The authorization by Congress of a transfer of its lawmaking power to another branch of government.
The Supreme Court has been called on several times to address the controversial issue of when, if ever, Congress may transfer, or delegate, legislative power to the executive branch. The controversy is rooted in the text of the Constitution, whereby the people have delegated the authority to Congress to exercise “all legislative powers.” According to one view, any subsequent delegation of those powers by Congress is unconstitutional and may lead to undemocratic government by unelected, and unaccountable, administrators. For political and practical reasons, this so-called “nondelegation” view has been generally rejected by the Court. With rare, but notable, exceptions, the Court has allowed Congress to authorize executive branch agencies to make law in the form of rules and regulations and to allow the president to make the rules that the president is constitutionally charged to execute.
In early cases, the Court attempted to respect the principle of nondelegation even while acknowledging that, for practical reasons, the executive and judicial branches had to be allowed to share some of the federal government’s legislative responsibilities. Chief Justice John Marshall, writing for the Court in Wayman v. Southard
This ambivalence of the Court toward delegation continued into the twentieth century. As the responsibilities of the federal government grew, Congress created more administrative agencies and regulatory commissions to perform increasingly specialized tasks. The Federal Trade Commission (FTC), for example, was created by Congress to prohibit “unfair methods of competition.” In Federal Trade Commission v. Gratz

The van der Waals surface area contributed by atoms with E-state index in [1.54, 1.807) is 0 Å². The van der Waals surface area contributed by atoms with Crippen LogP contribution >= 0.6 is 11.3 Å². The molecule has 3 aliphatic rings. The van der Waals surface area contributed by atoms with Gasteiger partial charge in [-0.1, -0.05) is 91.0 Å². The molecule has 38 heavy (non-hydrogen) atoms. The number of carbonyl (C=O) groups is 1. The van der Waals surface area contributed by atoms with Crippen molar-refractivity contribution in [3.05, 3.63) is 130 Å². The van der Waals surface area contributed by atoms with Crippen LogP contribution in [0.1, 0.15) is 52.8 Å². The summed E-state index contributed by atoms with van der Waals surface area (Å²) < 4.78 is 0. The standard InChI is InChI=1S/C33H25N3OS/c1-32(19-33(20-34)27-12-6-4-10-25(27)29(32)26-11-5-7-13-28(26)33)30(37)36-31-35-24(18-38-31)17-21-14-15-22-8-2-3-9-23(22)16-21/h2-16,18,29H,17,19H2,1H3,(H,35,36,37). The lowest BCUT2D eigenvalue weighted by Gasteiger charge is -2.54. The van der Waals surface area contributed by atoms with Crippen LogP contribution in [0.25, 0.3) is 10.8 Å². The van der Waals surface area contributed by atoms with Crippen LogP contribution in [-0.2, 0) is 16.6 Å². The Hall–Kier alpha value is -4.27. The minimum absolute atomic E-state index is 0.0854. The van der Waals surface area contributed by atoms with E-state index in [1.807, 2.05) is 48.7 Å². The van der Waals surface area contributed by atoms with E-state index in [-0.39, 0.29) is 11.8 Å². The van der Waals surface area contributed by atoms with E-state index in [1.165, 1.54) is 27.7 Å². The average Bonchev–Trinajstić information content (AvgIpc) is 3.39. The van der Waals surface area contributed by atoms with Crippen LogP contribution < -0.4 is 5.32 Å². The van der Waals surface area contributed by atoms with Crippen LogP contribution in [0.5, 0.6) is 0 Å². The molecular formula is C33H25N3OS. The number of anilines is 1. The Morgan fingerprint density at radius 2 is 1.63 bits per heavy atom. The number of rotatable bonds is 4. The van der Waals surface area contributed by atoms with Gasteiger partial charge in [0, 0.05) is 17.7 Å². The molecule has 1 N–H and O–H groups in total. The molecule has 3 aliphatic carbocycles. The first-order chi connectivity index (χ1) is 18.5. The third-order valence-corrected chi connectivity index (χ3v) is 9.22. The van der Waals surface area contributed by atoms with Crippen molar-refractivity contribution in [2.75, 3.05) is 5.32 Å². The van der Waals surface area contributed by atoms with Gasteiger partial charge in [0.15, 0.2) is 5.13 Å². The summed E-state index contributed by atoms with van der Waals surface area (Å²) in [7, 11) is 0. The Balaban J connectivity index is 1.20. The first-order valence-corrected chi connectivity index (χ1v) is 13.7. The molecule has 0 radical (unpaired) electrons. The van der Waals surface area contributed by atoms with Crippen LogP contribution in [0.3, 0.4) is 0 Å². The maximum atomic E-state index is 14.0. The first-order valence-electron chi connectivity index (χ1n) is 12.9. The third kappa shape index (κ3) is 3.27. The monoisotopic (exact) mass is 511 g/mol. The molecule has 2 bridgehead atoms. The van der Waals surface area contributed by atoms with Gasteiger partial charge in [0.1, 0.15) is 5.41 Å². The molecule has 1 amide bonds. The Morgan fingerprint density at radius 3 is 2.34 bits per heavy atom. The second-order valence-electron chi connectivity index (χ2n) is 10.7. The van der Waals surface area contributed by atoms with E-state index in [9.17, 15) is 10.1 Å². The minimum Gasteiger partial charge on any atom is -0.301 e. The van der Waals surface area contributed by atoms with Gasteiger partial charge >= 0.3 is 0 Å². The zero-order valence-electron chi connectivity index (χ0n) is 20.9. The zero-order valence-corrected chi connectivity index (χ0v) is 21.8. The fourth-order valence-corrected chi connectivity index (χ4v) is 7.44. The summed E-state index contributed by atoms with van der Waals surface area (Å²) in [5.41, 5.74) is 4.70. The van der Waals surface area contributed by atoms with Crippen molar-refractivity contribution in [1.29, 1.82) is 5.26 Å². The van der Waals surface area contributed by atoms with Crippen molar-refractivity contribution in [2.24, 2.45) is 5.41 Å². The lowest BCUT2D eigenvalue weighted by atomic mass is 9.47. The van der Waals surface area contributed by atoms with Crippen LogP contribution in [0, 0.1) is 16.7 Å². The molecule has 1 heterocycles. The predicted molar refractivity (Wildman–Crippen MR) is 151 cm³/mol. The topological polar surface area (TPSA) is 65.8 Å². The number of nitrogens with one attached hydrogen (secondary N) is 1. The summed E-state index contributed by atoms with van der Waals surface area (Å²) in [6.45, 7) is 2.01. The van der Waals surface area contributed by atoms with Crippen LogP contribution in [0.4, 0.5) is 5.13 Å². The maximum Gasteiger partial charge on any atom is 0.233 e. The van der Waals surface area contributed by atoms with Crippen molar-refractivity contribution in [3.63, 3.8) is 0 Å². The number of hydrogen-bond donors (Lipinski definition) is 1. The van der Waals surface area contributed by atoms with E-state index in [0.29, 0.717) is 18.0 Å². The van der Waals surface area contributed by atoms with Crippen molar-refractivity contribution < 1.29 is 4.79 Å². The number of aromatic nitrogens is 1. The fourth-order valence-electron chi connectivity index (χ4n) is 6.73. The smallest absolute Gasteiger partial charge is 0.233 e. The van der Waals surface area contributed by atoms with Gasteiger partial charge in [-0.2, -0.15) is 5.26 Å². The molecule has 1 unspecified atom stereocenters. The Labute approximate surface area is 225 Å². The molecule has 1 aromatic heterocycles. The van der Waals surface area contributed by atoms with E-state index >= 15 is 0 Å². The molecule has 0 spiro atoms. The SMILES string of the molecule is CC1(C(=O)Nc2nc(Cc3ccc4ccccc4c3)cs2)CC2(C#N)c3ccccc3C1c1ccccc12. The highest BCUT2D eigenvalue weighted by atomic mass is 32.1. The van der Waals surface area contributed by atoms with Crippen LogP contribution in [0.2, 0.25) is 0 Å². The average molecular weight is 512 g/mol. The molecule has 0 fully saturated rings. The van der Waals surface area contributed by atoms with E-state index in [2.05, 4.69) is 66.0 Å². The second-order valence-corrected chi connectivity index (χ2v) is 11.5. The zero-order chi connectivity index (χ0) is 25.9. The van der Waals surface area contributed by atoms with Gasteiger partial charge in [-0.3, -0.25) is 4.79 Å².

As part of a wide-ranging attack on the New Deal
In domestic affairs, the Court ruled in Yakus v. United States
In the 1980’s and 1990’s the Court continued to allow the delegation of legislative powers, but it signaled that it would impose some constitutional limits. In 1984 Congress chose to create an independent sentencing commission to generate mandatory sentencing guidelines. This commission was to be composed of seven members, three of whom were federal judges. The commission was challenged as an unconstitutional delegation of legislative power to the judicial branch, but the Court upheld its creation in Mistretta v. United States
Cann, Steven J. Administrative Law. 4th ed. Thousand Oaks, Calif.: Sage Publications, 2006. Hall, Kermit L. The Least Dangerous Branch: Separation of Powers and Court-Packing. New York: Garland, 2000. Lowi, Theodore. The End of Liberalism. 2d ed. New York: W. W. Norton, 1979. Powers, Stephen. The Least Dangerous Branch? Consequences of Judicial Activism. Westport, Conn.: Praeger, 2002. Warren, Kenneth F. Administrative Law in the Political System. 2d ed. Boulder, Colo.: Westview Press, 2004.
Clinton v. City of New York
Curtiss-Wright Export Corp., United States v.
Immigration and Naturalization Service v. Chadha
Mistretta v. United States
Schechter Poultry Corp. v. United States
Separation of powers